As with facility 40 of FIG. 4A, the second heat exchanger 46 acts to further warm the heat exchanger fluid. The second heat exchanger 46 provides adjacent fluid channels (not shown) through which the heat exchanger fluid and a warming fluid flow. The warming fluid acts to warm the heat exchanger fluid through thermal contact. In the context of a marine vessel such as the vessel 100 of FIG. 1A, the warming fluid may again be seawater or fresh water that has been warmed through a direct combustion process. In the context of a barge vessel (such as vessel 500A seen in FIG. 5A), or in the context of a trailer vessel (such as vessel 500B seen in FIG. 5B), the warming fluid may be either air or water.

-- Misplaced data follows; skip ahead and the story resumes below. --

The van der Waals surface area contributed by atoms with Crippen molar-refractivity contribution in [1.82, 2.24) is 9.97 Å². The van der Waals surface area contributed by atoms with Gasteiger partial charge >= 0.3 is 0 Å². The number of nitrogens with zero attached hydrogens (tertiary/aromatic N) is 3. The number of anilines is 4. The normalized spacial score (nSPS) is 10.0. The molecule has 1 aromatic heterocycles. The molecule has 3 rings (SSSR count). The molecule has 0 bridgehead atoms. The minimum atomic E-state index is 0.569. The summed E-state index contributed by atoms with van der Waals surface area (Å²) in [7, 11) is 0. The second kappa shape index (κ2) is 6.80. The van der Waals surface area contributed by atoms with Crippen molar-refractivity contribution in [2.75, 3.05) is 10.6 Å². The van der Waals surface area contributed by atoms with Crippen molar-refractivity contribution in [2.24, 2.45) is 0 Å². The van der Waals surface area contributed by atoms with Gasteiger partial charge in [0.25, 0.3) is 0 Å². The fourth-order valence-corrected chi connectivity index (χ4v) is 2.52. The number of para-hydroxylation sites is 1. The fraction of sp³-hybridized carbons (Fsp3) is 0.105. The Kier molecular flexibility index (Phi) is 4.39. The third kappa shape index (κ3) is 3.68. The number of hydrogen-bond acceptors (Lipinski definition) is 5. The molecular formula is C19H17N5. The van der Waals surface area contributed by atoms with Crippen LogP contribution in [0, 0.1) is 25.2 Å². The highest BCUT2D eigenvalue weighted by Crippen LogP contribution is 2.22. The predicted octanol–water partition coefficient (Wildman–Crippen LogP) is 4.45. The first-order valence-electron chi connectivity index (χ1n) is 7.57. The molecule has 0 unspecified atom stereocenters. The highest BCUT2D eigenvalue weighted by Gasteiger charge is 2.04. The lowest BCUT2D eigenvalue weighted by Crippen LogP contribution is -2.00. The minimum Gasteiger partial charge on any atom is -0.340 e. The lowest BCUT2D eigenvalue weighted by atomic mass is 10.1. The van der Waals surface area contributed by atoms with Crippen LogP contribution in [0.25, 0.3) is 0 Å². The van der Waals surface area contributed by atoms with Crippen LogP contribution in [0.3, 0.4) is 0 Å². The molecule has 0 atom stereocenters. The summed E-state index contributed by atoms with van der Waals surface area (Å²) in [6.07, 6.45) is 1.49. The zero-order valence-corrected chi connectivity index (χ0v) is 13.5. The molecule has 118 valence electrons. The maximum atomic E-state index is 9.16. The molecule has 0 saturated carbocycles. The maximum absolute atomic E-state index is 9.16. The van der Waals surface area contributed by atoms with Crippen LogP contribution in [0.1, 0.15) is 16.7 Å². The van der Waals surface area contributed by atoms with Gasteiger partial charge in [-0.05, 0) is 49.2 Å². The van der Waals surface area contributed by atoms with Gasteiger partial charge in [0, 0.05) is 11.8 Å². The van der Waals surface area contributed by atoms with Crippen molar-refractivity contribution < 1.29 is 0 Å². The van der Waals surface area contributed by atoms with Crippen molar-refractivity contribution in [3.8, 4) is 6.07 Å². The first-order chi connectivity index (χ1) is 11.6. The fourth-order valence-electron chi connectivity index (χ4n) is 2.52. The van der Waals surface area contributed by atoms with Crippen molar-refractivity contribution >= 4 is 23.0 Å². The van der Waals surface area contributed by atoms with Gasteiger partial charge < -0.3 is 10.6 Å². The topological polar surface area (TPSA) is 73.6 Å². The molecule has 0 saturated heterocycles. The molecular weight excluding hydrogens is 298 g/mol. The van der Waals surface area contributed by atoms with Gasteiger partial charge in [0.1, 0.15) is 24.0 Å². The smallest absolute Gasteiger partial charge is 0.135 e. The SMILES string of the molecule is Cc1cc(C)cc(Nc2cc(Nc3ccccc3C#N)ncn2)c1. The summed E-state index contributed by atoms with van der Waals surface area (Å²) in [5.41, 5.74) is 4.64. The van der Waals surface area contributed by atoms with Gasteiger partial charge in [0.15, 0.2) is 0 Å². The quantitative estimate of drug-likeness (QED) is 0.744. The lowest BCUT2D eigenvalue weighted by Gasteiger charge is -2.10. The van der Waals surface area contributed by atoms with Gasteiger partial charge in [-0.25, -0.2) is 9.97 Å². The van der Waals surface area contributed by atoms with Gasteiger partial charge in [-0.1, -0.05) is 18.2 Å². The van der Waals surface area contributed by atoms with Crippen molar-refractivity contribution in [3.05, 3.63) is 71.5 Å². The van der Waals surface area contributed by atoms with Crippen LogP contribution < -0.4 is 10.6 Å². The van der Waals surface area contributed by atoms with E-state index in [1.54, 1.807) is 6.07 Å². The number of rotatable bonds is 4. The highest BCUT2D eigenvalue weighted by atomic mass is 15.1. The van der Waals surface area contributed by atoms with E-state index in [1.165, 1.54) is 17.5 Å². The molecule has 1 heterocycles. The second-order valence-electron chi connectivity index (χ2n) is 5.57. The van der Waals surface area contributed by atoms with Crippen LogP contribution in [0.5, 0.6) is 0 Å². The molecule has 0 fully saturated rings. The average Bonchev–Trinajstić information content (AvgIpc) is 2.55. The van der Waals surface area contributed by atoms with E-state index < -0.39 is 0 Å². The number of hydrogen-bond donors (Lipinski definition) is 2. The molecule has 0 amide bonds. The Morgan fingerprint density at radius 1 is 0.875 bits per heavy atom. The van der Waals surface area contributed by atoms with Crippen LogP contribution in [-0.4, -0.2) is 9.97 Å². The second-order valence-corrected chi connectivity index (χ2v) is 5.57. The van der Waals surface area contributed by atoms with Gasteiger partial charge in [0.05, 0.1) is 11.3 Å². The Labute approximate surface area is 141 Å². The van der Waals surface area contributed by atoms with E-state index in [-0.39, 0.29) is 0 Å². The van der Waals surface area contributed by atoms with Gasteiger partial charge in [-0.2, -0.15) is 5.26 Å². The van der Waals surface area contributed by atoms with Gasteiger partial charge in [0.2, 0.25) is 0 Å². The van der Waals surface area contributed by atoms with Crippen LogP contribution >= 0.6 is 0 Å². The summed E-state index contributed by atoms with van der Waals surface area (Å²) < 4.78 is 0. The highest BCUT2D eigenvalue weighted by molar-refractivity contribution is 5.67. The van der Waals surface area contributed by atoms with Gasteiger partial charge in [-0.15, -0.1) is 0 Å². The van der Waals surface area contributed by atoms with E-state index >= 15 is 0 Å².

From the second heat exchanger 46, the heat exchanger fluid returns directly to the first heat exchanger 42 where it again acts to warm the natural gas. It can be seen that the compressor 44 has been bypassed in FIG. 4B. The compressor 44 is optionally not used when a pump 49 is employed. The process of pumping the fluid through pump 44 provides the pressure needed to cycle the heat exchanger fluid through the system 40′.